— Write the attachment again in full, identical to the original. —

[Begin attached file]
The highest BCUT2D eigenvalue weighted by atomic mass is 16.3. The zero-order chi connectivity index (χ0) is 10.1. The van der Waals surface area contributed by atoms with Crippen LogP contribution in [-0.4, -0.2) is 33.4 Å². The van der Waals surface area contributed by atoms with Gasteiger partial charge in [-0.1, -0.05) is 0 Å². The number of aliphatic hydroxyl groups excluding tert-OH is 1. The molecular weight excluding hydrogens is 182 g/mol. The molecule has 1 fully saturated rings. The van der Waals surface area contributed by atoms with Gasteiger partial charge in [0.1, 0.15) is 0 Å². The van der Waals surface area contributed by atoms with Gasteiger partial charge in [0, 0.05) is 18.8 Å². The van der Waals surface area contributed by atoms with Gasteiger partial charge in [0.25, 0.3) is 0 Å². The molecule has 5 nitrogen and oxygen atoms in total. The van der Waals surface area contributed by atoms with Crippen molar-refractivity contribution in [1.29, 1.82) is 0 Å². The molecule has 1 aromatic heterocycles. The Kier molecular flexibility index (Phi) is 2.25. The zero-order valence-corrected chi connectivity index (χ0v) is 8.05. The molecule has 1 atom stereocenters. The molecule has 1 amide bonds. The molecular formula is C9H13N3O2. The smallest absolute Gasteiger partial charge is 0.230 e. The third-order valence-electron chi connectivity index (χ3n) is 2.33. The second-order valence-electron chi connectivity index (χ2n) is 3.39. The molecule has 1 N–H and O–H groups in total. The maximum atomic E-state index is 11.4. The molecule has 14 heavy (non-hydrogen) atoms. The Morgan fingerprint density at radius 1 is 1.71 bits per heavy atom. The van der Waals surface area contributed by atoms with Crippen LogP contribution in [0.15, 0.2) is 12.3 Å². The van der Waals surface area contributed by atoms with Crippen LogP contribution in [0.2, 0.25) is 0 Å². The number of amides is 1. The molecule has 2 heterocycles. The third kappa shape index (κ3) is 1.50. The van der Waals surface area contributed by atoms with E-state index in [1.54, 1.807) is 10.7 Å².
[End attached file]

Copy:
The highest BCUT2D eigenvalue weighted by atomic mass is 16.3. The zero-order chi connectivity index (χ0) is 10.1. The van der Waals surface area contributed by atoms with Crippen LogP contribution in [-0.4, -0.2) is 33.4 Å². The van der Waals surface area contributed by atoms with Gasteiger partial charge in [-0.1, -0.05) is 0 Å². The number of aliphatic hydroxyl groups excluding tert-OH is 1. The molecular weight excluding hydrogens is 182 g/mol. The molecule has 1 fully saturated rings. The van der Waals surface area contributed by atoms with Gasteiger partial charge in [0.1, 0.15) is 0 Å². The van der Waals surface area contributed by atoms with Gasteiger partial charge in [0, 0.05) is 18.8 Å². The van der Waals surface area contributed by atoms with Gasteiger partial charge in [0.25, 0.3) is 0 Å². The molecule has 5 nitrogen and oxygen atoms in total. The van der Waals surface area contributed by atoms with Crippen molar-refractivity contribution in [1.29, 1.82) is 0 Å². The molecule has 1 aromatic heterocycles. The Kier molecular flexibility index (Phi) is 2.25. The zero-order valence-corrected chi connectivity index (χ0v) is 8.05. The molecule has 1 atom stereocenters. The molecule has 1 amide bonds. The molecular formula is C9H13N3O2. The smallest absolute Gasteiger partial charge is 0.230 e. The third-order valence-electron chi connectivity index (χ3n) is 2.33. The second-order valence-electron chi connectivity index (χ2n) is 3.39. The molecule has 1 N–H and O–H groups in total. The maximum atomic E-state index is 11.4. The molecule has 14 heavy (non-hydrogen) atoms. The Morgan fingerprint density at radius 1 is 1.71 bits per heavy atom. The van der Waals surface area contributed by atoms with Crippen LogP contribution in [0.15, 0.2) is 12.3 Å². The van der Waals surface area contributed by atoms with Crippen LogP contribution in [0.2, 0.25) is 0 Å². The number of amides is 1. The molecule has 2 heterocycles. The third kappa shape index (κ3) is 1.50. The van der Waals surface area contributed by atoms with E-state index in [1.54, 1.807) is 10.7 Å².